Are China’s new privacy laws scuppering  access to ship positioning systems?
Dina Temple-Raston November 18, 2021

Are China’s new privacy laws scuppering access to ship positioning systems?

Are China’s new privacy laws scuppering access to ship positioning systems?

The International Maritime Organization and other shipping bodies need to know where large ships are sailing in order to prevent them from running into each other. So they use something called the automatic identification system, or AIS, which transmit the position of vessels so captains know where they are. 

Two new Chinese privacy laws, the Data Security Law (DSL) and the Personal Information Protection Law (PIPL), appear to be stifling international access to Chinese AIS data, according to a new Reuters report.

Multiple Western users of AIS data have reported that AIS signals off the coast of China have slowed to a trickle – and the decline isn’t because ships have turned off their AIS transceivers. 

Instead, it appears that Chinese AIS data providers are concerned they are going to run afoul of rules laid out in China’s DSL and PIPL, which both took effect in recent months, so they are erring on the side of caution and not transmitting the information.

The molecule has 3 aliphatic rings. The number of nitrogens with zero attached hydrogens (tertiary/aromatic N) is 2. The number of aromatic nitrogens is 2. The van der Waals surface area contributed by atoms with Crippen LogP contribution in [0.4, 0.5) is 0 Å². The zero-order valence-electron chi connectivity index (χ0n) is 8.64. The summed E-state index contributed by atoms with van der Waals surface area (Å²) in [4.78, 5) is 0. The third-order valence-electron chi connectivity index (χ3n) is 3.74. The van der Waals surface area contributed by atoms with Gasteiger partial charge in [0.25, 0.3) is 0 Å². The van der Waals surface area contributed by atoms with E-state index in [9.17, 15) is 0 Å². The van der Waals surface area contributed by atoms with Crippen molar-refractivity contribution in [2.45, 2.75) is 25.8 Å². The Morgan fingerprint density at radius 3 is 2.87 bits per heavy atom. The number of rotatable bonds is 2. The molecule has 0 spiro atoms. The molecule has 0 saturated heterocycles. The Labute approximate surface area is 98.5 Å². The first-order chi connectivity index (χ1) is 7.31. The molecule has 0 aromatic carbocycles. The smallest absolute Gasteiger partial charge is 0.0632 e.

The two laws restrict foreign access to any “important” data that appears to have any effect on national security or the nation’s infrastructure. Companies that fail to comply with the DSL or PIPL face millions of dollars in penalties. 

Because it is unclear how the laws will be enforced, Chinese AIS data vendors are cutting down on transmissions, the story said. One unnamed Chinese AIS data vendor told Reuters that it had actually stopped selling its AIS data to foreign entities.

Dina Temple-Raston is a senior correspondent at The Record, and previously served on NPR's Investigations team focusing on breaking news stories about national security, technology, and social justice.